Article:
From a human health perspective, most of the rivers I studied were in fine shape (thanks to the Clean Water Act and EPA), meaning that people could swim in the river without getting sick. However, other aspects of the river condition could use improvement.

Human activities, such as wastewater discharge, use of fertilizers, and fossil fuel combustion, are increasing the amount of nutrients flowing into rivers, which can spark excess algal growth and other negative repercussions on the entire ecosystem.

As an EPA STAR Fellow, I had the opportunity to be one of the first in the world to examine how watershed land use impacts the amount of silica in the rivers. Silica, or SiO2, is a required nutrient for diatoms, a common type of phytoplankton (tiny photosynthetic organisms) in temperate waters.

Why is the amount of silica in the rivers important?

Well, it all goes back to the fact that rivers supply over 80% of the silica that’s found in marine waters. And the amount of silica directly controls the amount and type of phytoplankton that grow in the ocean. Because phytoplankton makes up the base of the marine food chain, their type and abundance directly impacts organisms higher up on the food chain, such as commercial fisheries.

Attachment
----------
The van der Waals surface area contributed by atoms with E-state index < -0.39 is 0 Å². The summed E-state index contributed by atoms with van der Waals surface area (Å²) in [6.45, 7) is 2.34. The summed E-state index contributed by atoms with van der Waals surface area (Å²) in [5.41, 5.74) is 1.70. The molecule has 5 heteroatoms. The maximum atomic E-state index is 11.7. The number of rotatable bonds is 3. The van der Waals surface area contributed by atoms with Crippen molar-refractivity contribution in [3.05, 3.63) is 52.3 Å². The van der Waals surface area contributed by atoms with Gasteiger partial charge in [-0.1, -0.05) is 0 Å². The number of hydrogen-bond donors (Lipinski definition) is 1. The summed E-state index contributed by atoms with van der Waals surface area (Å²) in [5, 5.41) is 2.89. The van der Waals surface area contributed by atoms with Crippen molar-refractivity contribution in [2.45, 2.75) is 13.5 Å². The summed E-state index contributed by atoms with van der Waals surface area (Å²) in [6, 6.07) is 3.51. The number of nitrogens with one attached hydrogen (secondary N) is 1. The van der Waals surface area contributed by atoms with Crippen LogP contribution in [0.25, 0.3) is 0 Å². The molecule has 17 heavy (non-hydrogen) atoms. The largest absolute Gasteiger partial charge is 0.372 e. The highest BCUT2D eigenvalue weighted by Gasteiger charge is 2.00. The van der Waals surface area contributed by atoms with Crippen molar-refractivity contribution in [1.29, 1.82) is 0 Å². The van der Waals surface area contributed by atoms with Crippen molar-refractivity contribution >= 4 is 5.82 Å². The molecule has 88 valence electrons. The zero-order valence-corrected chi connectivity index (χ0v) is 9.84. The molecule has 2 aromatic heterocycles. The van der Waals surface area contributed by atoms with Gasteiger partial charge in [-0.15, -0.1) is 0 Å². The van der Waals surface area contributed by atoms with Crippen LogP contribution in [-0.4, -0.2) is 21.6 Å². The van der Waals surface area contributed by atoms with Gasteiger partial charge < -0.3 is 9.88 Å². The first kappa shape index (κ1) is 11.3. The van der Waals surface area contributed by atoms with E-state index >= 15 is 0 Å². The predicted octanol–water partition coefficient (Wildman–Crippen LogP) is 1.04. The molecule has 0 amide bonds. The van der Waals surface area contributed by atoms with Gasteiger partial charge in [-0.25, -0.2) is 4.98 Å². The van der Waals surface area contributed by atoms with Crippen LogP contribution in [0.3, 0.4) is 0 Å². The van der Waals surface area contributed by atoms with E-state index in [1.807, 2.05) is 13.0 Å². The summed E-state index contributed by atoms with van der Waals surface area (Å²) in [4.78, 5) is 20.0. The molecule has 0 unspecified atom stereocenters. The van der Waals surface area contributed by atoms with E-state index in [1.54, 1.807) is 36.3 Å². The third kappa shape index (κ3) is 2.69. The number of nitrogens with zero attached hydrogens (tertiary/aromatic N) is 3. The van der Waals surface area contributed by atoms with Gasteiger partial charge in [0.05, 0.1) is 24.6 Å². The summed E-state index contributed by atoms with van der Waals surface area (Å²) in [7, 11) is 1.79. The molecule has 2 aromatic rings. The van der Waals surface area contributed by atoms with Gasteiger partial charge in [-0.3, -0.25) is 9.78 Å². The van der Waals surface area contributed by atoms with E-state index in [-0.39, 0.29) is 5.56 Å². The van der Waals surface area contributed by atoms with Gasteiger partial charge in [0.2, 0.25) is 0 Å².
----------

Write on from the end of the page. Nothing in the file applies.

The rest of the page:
My research resulted in the discovery that land use type is indeed an important driver of the amount of silica in rivers.

I found that rivers draining more forested watersheds contain significantly less silica than those draining more developed watershed, which may be because of the large amount of silica taken up by land plants. It appears that lack of vegetation in urbanized landscapes results in more silica entering river systems. While more silica in rivers is not a bad thing, the research highlights a previously unrecognized way in which human actions are altering the environment.

For the last three years, I have been honored to be an EPA STAR Fellow. The award not only allowed me to perform the research of my dreams, but highlighted for me the importance of these fellowships for training the next generation of scientists. Thanks to the EPA, I can now count myself among the experts in aquatic biogeochemistry!

About the Author: Joanna Carey, a former STAR Fellow, is currently an ORISE post-doctoral fellow with the EPA Atlantic Ecology Division in Narragansett, RI studying the impact of oysters on nitrogen cycling in Southern New England.

Editor's Note: The opinions expressed here are those of the author. They do not reflect EPA policy, endorsement, or action.